Halftime Sports

Aaron Judge’s home run chase restores the mythology of records

Published September 23, 2022

Aaron Judge has hit 60 home runs in 148 games Design by Nicholas Riccio

There is a unique mythology surrounding records in baseball, a canon of stories behind the numbers that demonstrate the Herculean exploits of individual players. And no record has greater mythology—and controversy—than the single-season home run record. 

Babe Ruth, the first home run king, set the single-season record four times. In 1919, he hit a record 29 home runs, then demolished that total over his next three record-breaking seasons: 54 in 1920, 59 in 1922, and then, in 1927, he reached 60. That waterline stood for over three decades, until Roger Maris dared to challenge the Babe. Maris’ 1961 attempt caused so much stress that his hair started falling out in clumps, and as he approached the record, he received so many death threats that an NYPD detective was assigned to watch over him. Maris broke the Babe’s record in the final game of the season, finishing with 61 home runs. 

Then there was the 1998 home run chase, a feel-good story that revitalized baseball after the strike-shortened season of 1994. Mark McGwire and Sammy Sosa both broke Maris’ record, with McGwire resetting the record books with 70. Finally, in 2001, Barry Bonds set the current single-season record of 73. Roger Maris’ major league record was dead, his feats of power hitting buried under the stars of the next generation. Just one problem: All three men used performance-enhancing drugs (PEDs) to surpass Maris and each other.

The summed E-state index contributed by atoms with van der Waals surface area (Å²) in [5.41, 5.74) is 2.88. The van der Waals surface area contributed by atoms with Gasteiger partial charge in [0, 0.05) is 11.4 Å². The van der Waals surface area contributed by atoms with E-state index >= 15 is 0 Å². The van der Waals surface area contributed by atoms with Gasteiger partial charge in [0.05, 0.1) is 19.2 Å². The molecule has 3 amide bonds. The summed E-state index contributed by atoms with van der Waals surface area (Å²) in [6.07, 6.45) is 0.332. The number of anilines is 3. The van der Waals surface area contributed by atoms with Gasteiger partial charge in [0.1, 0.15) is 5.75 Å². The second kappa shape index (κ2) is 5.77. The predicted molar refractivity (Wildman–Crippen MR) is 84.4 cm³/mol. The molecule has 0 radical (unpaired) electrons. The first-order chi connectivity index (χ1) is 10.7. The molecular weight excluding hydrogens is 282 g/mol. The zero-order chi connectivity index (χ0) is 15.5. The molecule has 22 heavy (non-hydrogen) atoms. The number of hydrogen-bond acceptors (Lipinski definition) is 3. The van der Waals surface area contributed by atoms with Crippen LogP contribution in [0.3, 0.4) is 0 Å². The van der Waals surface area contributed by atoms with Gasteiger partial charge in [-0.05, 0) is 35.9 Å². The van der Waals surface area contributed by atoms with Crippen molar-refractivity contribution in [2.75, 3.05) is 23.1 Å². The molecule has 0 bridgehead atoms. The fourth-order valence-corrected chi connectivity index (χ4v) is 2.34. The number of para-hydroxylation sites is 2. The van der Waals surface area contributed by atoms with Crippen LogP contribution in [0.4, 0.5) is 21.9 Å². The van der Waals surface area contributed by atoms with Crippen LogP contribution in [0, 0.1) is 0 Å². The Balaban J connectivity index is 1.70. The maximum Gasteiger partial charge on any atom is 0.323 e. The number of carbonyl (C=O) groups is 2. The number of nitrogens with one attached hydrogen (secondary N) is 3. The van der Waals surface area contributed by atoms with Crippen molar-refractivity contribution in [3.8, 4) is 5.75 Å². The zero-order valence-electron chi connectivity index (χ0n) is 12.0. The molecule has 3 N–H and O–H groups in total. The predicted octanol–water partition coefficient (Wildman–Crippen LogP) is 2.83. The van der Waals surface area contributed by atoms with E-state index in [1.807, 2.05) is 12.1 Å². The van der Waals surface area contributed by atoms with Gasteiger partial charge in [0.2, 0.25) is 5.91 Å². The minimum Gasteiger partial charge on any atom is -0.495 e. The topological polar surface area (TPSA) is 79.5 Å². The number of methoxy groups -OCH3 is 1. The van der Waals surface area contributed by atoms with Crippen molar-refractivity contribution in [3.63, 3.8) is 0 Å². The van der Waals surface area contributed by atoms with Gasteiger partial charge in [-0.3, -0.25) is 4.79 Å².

For many baseball fans, it’s difficult to square the reality of the record books with the reality of cheating. Bonds’ 73-home-run season might hold the top spot, but some still hold on to 61 as the true single-season home run record—and it still stands as the American League record. Fans, for the most part, want to see records broken—but by someone whom they deem “worthy” of the mythology.

Different translations of the Bible put Goliath’s height at nearly 10 feet tall, while others, perhaps more reasonably, put him at 6-foot-9. If the latter measurement is accurate, Aaron Judge, the star outfielder for the New York Yankees, would nearly be as tall as Goliath. Fitting, because Judge seems like a myth himself, clocking in at 6-foot-7 and 280 pounds with superhuman muscle definition. And he condenses that size and strength into his wooden sledgehammer, rocketing balls into the stratosphere. 

As of Sept 21, Judge has hit 60 home runs in 148 games and captured the attention of the baseball world. He has 14 games to hit two home runs to break the record. This is September baseball—muscles aching from swings, minds aching from play nearly every day—this is the grind. To hit a home run, it takes the right pitch, the right pitcher, a good read, and the perfect swing to put a ball in the seats—to give the fans a souvenir, a tangible symbol to represent the chase as the season races to a close.